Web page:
The “shambles,” I realized, was because of the umbrellas and saucepans. And part of me wanted to laugh at that absurd line—“persons of similar persuasion”; it sounded like the equally absurd “persons of the Jewish persuasion”: “I am of the lesbian persuasion.” But it wasn’t funny. Even later, when I tried to tell Annie about it, it wasn’t.

“Ms. Baxter, please confine your remarks to what you saw involving the two young women only,” Mr. Turner said, which I thought was pretty fair.

Mrs. Poindexter leaned over and whispered to Ms. Baxter, pointing to something on her note pad. Ms. Baxter stumbled a bit as she said, “Well, they—Liza, when she answered the door—seemed very flustered. She was clutching her shirt closed across her—her bosom, and it was clear she had nothing on underneath, and she was blushing. Then later she kept looking at the other girl—what was her name?”

Mrs. Poindexter took her glasses off and looked right at me, and suddenly there wasn’t a drop of saliva in my mouth. I’d already made a promise to myself not to mention Annie’s name, on the grounds that the Board of Trustees had nothing to do with her, and Mom and Dad had both agreed with me. Dad leaned forward, but the red-haired woman said quickly, “The other girl doesn’t concern us, since she’s not a Foster student.”

“Well,” said Ms. Baxter, “she kept looking at her, Liza did, and poor little Sally Jarrell said something like, ‘Oh, my God,’ for which I certainly do not blame her—I mean, what a terrible shock it must have been, especially since she and Liza are friends and since Sally is already deeply and maturely involved with a young man …”

“Ms. Baxter,” said Mr. Turner tiredly, “please confine yourself to what actually happened, not what you thought about it, or thought someone else thought about it.”

Ms. Baxter looked hurt. “Eliza ran to the stairs,” she said, whining a little now, “and forcibly tried to keep me from going farther, which of course made me certain something else was going on.”

I almost leapt out of my chair, but Dad put his hand on my shoulder. “You’ll get your turn, Liza,” he whispered. “Stay loose.”

Ms. Baxter went on. “But since of course I felt it was my duty to—to expose those women once and for all for what they are—of course at that point I only suspected—I went on and—and, well, the rest does have more to do with the women than with the girls, though how one can call people like that women, I’m sure I don’t know.”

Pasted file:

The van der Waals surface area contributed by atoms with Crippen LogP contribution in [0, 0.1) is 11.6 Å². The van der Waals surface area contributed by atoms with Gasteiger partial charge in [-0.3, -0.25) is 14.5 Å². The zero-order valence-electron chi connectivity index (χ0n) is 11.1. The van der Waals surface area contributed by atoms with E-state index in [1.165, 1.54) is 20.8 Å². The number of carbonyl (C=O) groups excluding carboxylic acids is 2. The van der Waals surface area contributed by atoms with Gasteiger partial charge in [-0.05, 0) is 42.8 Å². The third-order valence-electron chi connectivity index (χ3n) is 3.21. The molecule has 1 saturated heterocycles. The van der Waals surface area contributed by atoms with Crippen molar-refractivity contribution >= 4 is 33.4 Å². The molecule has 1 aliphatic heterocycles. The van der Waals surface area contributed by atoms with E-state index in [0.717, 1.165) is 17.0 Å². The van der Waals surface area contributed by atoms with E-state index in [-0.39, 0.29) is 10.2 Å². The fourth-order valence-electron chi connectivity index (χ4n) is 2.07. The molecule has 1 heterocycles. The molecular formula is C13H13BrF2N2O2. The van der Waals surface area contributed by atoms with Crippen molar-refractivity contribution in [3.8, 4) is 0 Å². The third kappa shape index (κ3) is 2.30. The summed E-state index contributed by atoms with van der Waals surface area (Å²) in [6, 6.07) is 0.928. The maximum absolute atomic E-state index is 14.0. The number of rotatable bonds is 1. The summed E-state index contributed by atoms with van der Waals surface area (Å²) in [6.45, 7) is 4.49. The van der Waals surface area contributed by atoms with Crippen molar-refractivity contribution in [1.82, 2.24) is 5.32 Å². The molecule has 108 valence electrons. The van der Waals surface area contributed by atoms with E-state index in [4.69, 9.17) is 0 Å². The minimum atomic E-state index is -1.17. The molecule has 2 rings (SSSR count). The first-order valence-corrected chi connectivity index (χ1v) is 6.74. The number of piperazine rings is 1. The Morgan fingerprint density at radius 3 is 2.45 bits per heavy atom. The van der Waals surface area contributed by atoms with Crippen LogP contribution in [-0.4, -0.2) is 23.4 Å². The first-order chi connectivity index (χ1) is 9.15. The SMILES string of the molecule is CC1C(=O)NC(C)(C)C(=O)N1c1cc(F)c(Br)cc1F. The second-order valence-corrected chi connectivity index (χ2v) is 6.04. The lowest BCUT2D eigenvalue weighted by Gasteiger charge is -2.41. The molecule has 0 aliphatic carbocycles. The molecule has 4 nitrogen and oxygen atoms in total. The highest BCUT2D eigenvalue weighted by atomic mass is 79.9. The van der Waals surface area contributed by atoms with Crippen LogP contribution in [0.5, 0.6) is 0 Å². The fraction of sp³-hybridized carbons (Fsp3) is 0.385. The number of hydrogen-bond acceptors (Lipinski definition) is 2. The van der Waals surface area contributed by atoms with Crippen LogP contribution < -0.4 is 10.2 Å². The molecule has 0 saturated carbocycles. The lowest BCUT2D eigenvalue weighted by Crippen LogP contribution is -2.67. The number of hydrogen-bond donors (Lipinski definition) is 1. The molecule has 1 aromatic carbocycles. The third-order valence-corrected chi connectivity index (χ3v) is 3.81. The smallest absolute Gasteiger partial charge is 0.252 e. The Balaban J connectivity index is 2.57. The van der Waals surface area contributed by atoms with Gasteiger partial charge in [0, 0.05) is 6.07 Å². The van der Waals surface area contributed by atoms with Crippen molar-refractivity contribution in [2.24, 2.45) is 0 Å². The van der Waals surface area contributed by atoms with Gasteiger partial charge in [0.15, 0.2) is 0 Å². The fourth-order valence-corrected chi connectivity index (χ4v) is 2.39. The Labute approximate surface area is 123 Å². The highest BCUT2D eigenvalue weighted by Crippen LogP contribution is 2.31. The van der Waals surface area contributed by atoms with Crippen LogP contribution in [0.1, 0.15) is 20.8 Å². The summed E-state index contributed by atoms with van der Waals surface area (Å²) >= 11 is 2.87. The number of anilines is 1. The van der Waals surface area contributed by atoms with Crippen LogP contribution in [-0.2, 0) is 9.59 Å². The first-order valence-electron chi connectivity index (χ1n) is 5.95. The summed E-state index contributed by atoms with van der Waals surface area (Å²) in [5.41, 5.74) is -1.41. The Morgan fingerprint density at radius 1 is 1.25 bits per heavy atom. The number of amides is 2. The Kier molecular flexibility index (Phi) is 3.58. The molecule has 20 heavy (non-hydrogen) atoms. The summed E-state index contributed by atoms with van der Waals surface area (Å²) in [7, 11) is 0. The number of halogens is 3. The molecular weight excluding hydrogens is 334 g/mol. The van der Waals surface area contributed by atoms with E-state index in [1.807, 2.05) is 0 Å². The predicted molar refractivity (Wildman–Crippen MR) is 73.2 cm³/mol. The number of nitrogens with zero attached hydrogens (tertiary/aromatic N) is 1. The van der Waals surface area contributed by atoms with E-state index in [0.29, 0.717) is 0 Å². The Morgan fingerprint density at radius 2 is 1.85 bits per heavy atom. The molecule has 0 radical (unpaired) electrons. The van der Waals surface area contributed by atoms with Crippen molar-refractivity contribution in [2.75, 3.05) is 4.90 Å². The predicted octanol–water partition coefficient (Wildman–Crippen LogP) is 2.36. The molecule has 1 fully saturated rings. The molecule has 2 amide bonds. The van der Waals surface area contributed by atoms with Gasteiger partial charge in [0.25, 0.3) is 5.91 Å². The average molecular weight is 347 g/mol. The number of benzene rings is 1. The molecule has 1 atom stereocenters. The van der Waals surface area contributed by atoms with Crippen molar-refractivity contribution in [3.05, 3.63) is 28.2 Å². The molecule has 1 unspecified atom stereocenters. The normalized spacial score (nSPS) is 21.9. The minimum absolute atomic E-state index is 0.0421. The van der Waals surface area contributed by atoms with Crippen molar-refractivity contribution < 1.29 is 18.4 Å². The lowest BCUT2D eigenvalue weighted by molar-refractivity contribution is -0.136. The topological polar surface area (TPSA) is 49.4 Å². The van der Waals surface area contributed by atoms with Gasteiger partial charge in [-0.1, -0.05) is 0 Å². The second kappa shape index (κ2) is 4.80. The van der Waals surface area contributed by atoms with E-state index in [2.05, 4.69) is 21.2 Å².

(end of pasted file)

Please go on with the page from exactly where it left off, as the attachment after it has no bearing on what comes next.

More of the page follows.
Ms. Baxter sat back, not smiling, but piously, as if she felt sure no one could possibly disagree with her. Mr. Turner looked disgusted, though, and the red-haired woman looked as if Ms. Baxter was something she’d like to squash under her heel. Mrs. Poindexter was smiling nastily. “I would like to add,” she said, “that I am grateful to Ms. Baxter for having the courage to bring this entire appalling matter to my attention. I of course did not hesitate …”

The man in the corduroy jacket leaned forward, his pencil poised over a yellow pad. “Ms. Baxter,” he said, ignoring Mrs. Poindexter, “am I right in deducing that you were far more concerned all along about the women than about the girls? About confirming your”—he consulted his pad—“your ‘long-standing suspicions’ about the two teachers?”

Mr. Turner looked a little uncomfortable, but he didn’t say anything.

“I told you,” said Ms. Baxter, “that I have been disturbed for years by my feeling that all is not as it should be between those women, that there is a—a sad, unnatural relationship between them. If two young girls, one of them a Foster girl, were—well, being immoral …” Here I almost jumped up again. “… in their house, and if I actually saw one of them running half-naked out of the bedroom, I could only assume that there were perhaps more young people, perhaps Foster students, also using the house lewdly, with, I had to believe, Ms. Stevenson’s and Ms. Widmer’s sanction. I felt it my duty to clarify that point.”

Mrs. Poindexter nodded emphatically.

The red-haired woman muttered something sardonically that sounded like “A very orgy,” but I’m not absolutely sure that’s what she said.

“And when I did go upstairs,” said Ms. Baxter, “I found the—er—the bed unquestionably mussed, and I did at the same time just happen to see the books I mentioned in the—er—complaint—horrible obscene books …”

“Ms. Baxter,” said the red-haired woman, “did you actually see the two girls touch each other in a sexual way?”

“Well,” said Ms. Baxter, “they stood there holding hands while I was …”

“I said in a sexual way. In an overtly, unmistakably sexual way. Holding hands, especially under stress, doesn’t seem to me to be particularly significant.”

“Well,” said Ms. Baxter, glancing uncomfortably at Mrs. Poindexter, “well, in—er—that kind of way, overtly, perhaps not, but after all, it was plain as day what they had been up to. As I said, the bed was rumpled, and there were …”

“I see,” said the red-haired woman. “Thank you.”

“Any more questions for Ms. Baxter?” asked Mr. Turner, looking around at the members of the board.

“I would just like to remind the board,” said Mrs. Poindexter huffily—she had not once looked at me or my parents—“that Ms. Baxter has been in the employ of this school for ten years, and that her record is impeccable.”